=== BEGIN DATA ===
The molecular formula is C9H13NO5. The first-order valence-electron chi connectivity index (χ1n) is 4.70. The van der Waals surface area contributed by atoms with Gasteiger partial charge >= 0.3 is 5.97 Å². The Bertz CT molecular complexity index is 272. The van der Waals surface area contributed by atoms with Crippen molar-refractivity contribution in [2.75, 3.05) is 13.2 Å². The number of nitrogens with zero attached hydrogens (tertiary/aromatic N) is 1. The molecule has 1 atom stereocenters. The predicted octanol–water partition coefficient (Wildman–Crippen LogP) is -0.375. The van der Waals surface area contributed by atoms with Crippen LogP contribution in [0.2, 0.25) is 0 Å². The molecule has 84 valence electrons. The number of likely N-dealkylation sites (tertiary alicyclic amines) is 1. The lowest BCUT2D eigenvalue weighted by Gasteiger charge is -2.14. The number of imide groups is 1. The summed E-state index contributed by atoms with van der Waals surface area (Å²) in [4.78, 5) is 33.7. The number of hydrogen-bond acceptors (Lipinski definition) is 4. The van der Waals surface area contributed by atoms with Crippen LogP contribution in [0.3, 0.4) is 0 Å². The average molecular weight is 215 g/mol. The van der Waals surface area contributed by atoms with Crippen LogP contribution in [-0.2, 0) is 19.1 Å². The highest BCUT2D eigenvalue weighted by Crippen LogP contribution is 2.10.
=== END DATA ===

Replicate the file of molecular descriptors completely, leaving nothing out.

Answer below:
The molecular formula is C9H13NO5. The first-order valence-electron chi connectivity index (χ1n) is 4.70. The van der Waals surface area contributed by atoms with Gasteiger partial charge >= 0.3 is 5.97 Å². The Bertz CT molecular complexity index is 272. The van der Waals surface area contributed by atoms with Crippen molar-refractivity contribution in [2.75, 3.05) is 13.2 Å². The number of nitrogens with zero attached hydrogens (tertiary/aromatic N) is 1. The molecule has 1 atom stereocenters. The predicted octanol–water partition coefficient (Wildman–Crippen LogP) is -0.375. The van der Waals surface area contributed by atoms with Crippen LogP contribution in [0.2, 0.25) is 0 Å². The molecule has 84 valence electrons. The number of likely N-dealkylation sites (tertiary alicyclic amines) is 1. The lowest BCUT2D eigenvalue weighted by Gasteiger charge is -2.14. The number of imide groups is 1. The summed E-state index contributed by atoms with van der Waals surface area (Å²) in [4.78, 5) is 33.7. The number of hydrogen-bond acceptors (Lipinski definition) is 4. The van der Waals surface area contributed by atoms with Crippen LogP contribution in [0.3, 0.4) is 0 Å². The average molecular weight is 215 g/mol. The van der Waals surface area contributed by atoms with Crippen LogP contribution in [-0.2, 0) is 19.1 Å². The highest BCUT2D eigenvalue weighted by Crippen LogP contribution is 2.10.